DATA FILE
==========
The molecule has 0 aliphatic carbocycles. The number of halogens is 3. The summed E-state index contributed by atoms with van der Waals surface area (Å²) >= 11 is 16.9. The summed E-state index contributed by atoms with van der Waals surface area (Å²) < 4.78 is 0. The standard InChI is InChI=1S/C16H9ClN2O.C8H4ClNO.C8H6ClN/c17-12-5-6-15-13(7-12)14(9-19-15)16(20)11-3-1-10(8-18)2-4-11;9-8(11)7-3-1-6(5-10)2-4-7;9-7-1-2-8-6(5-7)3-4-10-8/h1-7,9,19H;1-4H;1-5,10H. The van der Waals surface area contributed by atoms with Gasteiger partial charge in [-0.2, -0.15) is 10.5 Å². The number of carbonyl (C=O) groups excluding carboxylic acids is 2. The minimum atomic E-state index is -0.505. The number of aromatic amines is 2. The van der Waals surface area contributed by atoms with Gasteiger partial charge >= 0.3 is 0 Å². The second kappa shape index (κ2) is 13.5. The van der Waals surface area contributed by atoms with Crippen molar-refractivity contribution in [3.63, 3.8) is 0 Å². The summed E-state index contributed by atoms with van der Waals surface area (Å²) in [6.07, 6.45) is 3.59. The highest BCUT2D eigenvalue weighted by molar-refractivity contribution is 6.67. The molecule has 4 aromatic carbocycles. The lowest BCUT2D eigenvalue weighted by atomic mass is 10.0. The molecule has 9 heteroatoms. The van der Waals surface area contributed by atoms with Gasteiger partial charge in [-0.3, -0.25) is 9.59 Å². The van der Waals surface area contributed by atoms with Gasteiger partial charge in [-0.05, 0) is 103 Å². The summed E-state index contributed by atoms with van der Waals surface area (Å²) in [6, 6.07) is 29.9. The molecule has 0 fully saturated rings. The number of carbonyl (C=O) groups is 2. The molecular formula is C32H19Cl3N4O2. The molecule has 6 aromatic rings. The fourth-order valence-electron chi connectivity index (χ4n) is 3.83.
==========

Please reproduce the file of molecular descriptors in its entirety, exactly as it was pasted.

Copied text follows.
The molecule has 0 aliphatic carbocycles. The number of halogens is 3. The summed E-state index contributed by atoms with van der Waals surface area (Å²) >= 11 is 16.9. The summed E-state index contributed by atoms with van der Waals surface area (Å²) < 4.78 is 0. The standard InChI is InChI=1S/C16H9ClN2O.C8H4ClNO.C8H6ClN/c17-12-5-6-15-13(7-12)14(9-19-15)16(20)11-3-1-10(8-18)2-4-11;9-8(11)7-3-1-6(5-10)2-4-7;9-7-1-2-8-6(5-7)3-4-10-8/h1-7,9,19H;1-4H;1-5,10H. The van der Waals surface area contributed by atoms with Gasteiger partial charge in [-0.2, -0.15) is 10.5 Å². The number of carbonyl (C=O) groups excluding carboxylic acids is 2. The minimum atomic E-state index is -0.505. The number of aromatic amines is 2. The van der Waals surface area contributed by atoms with Gasteiger partial charge >= 0.3 is 0 Å². The second kappa shape index (κ2) is 13.5. The van der Waals surface area contributed by atoms with Crippen molar-refractivity contribution in [3.63, 3.8) is 0 Å². The summed E-state index contributed by atoms with van der Waals surface area (Å²) in [6.07, 6.45) is 3.59. The highest BCUT2D eigenvalue weighted by molar-refractivity contribution is 6.67. The molecule has 4 aromatic carbocycles. The lowest BCUT2D eigenvalue weighted by atomic mass is 10.0. The molecule has 9 heteroatoms. The van der Waals surface area contributed by atoms with Gasteiger partial charge in [-0.3, -0.25) is 9.59 Å². The van der Waals surface area contributed by atoms with Gasteiger partial charge in [-0.05, 0) is 103 Å². The summed E-state index contributed by atoms with van der Waals surface area (Å²) in [6, 6.07) is 29.9. The molecule has 0 fully saturated rings. The number of carbonyl (C=O) groups is 2. The molecular formula is C32H19Cl3N4O2. The molecule has 6 aromatic rings. The fourth-order valence-electron chi connectivity index (χ4n) is 3.83.